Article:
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1998 HONDA ODYSSEY Review - Base Price $26,195

Practicality with more power.


1998 honda odyssey Review

It seems as though the most logical way to really test drive a minivan is to load it full of people and possessions and take a long trip. Well that does make a lot of sense. But most of us don't take a cross-country trip with the family every day. Most of the time we're heading to work, heading out to do errands, heading home. It's life in the fast lane.

You know the routine: Getting in. Getting out. Figuring creative new ways to slip into a parking space that can barely fit a toothpick, let alone leave enough space to open the door. And just how easy is it to merge onto a highway with traffic moving at speeds far exceeding U.S. speed limits? Or you're in the left lane and notice the upcoming exit is yours. Oops! You've got to move over seven lanes in a relatively short period of space. Then you need to drop the kids off at soccer practice: Get out, get the kids out, get back in. Take the dog to the vet: Get out, get the dog out, get in. Head back home again, jiggity-jig. Running a minivan through this pace is truly the test.

When Honda entered the minivan market in 1995, the competition was tough. Chrysler launched its minivan in 1984. Being the first makes it a tough act to follow. Chrysler is on top of this market, always one step ahead of the rest with newfangled innovations such as 27 cupholders and a driver's side sliding door.

Honda took another direction with the Odyssey. No sliding doors here; they open like car doors. Honda focused on the combination of a car-like ride and the versatility of a van. Also important was a clean, conservative design, both interior and exterior. And Honda has something other car companies envy: a reputation for building reliable, high-quality cars. And they do have ample cup holders for all parties interested.


Honda offers two trim levels: the well-equipped LX and the fully-loaded EX. The LX has a choice of six- or seven-passenger seating. Six-passenger versions feature two removable buckets in the middle row, while the seven-passenger offers a folding bench.

Pricing on Odyssey is pretty cut and dried. The LX six-passenger base price is $24,615. Seven-passenger seating costs $410 less than six-passenger seating.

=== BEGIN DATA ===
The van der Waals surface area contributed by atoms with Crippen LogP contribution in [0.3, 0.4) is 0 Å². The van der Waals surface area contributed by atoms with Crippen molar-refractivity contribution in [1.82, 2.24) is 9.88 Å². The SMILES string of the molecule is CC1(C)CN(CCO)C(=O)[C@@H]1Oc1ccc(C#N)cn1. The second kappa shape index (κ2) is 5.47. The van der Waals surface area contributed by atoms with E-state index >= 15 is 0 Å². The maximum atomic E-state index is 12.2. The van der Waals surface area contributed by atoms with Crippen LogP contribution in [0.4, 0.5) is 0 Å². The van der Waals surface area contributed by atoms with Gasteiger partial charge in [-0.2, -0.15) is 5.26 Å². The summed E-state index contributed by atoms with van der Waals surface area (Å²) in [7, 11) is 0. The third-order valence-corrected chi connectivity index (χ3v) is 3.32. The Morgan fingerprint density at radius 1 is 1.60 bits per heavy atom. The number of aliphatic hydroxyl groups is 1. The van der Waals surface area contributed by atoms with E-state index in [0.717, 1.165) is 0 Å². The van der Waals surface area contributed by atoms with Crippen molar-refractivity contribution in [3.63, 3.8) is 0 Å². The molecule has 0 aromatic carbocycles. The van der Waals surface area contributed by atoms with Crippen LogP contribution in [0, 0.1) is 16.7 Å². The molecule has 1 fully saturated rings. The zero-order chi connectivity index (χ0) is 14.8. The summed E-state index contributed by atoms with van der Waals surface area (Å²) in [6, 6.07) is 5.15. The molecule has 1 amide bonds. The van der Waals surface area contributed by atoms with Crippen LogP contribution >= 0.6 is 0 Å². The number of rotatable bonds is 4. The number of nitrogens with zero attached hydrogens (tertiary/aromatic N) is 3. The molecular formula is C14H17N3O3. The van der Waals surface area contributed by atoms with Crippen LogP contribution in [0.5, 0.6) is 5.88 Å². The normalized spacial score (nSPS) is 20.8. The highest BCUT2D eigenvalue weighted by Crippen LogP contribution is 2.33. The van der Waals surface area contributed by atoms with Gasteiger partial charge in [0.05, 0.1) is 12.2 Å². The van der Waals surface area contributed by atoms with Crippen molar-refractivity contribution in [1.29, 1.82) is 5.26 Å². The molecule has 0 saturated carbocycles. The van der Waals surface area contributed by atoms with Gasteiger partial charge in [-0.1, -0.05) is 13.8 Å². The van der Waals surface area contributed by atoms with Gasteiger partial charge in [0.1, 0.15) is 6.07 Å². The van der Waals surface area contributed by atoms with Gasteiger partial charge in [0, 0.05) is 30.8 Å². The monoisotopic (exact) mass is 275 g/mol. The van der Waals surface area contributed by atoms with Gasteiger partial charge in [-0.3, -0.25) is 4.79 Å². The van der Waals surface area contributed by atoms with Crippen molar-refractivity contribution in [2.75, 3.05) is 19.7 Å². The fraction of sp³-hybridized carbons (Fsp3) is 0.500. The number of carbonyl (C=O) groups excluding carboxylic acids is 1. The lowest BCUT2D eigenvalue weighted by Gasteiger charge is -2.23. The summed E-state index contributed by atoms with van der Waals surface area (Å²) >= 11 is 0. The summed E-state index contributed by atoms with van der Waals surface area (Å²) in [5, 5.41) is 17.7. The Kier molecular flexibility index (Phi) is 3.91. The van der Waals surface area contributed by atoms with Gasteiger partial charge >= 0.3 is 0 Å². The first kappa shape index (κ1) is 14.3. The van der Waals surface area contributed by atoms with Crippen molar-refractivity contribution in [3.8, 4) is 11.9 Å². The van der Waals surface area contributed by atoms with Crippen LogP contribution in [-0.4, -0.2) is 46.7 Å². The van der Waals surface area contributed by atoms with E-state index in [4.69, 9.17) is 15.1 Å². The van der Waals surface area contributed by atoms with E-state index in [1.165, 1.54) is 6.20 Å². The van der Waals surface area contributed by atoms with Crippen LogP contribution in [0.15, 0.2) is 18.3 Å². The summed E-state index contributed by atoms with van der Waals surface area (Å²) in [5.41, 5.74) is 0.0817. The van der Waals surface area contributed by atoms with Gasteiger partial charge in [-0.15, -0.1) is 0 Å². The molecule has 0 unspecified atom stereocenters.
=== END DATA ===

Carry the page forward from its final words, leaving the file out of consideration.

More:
At $26,195, the EX is offered only with six-passenger seating and includes a power driver's seat, a power sunroof, six-speaker AM/FM/cassette stereo, aluminum alloy wheels, keyless remote entry, map lights and body-colored mirrors and side molding.

The interior design doesn't invite criticism, unless it's from adults traveling significant distances in the rear seats. The cabin has a spacious feel, both up front and in back. Seats are firm but comfortable. For 1998, Honda added adjustable armrests for the driver and front-passenger seats.

Honda's Odyssey makes it easy to convert from a people hauler to a moving van or home improvement carrier. The middle row seats pop out easily and weigh about 25 pounds. The rear seat retracts completely and easily into the floor to provide a flat and open cargo area.

One feature we really like on the Odyssey is the well in the cargo area that stores the third seat. When all seating is in use, that well adds seven inches of convenient storage space to the cargo area. That's two more suitcases.

The white-on-black instrumentation is legible and controls are convenient and simple.

Honda has replaced last year's 2.2-liter engine with a new 2.3-liter 16-valve VTEC (variable valve timing and lift electronic control) engine. It's the same engine used in the Honda Accord LX and EX models.

This new engine has eliminated one of our major complaints with the Odyssey-not enough get up and go. Not only has the horsepower been increased from 140 to 150, but torque has improved from 145 pound-feet at 4500 rpm to 152 pound-feet at 4700 rpm.

Odyssey is the only minivan available in 1998 powered by a four-cylinder engine. Toyota replaced its four-cylinder Previa with the new V6-powered Sienna.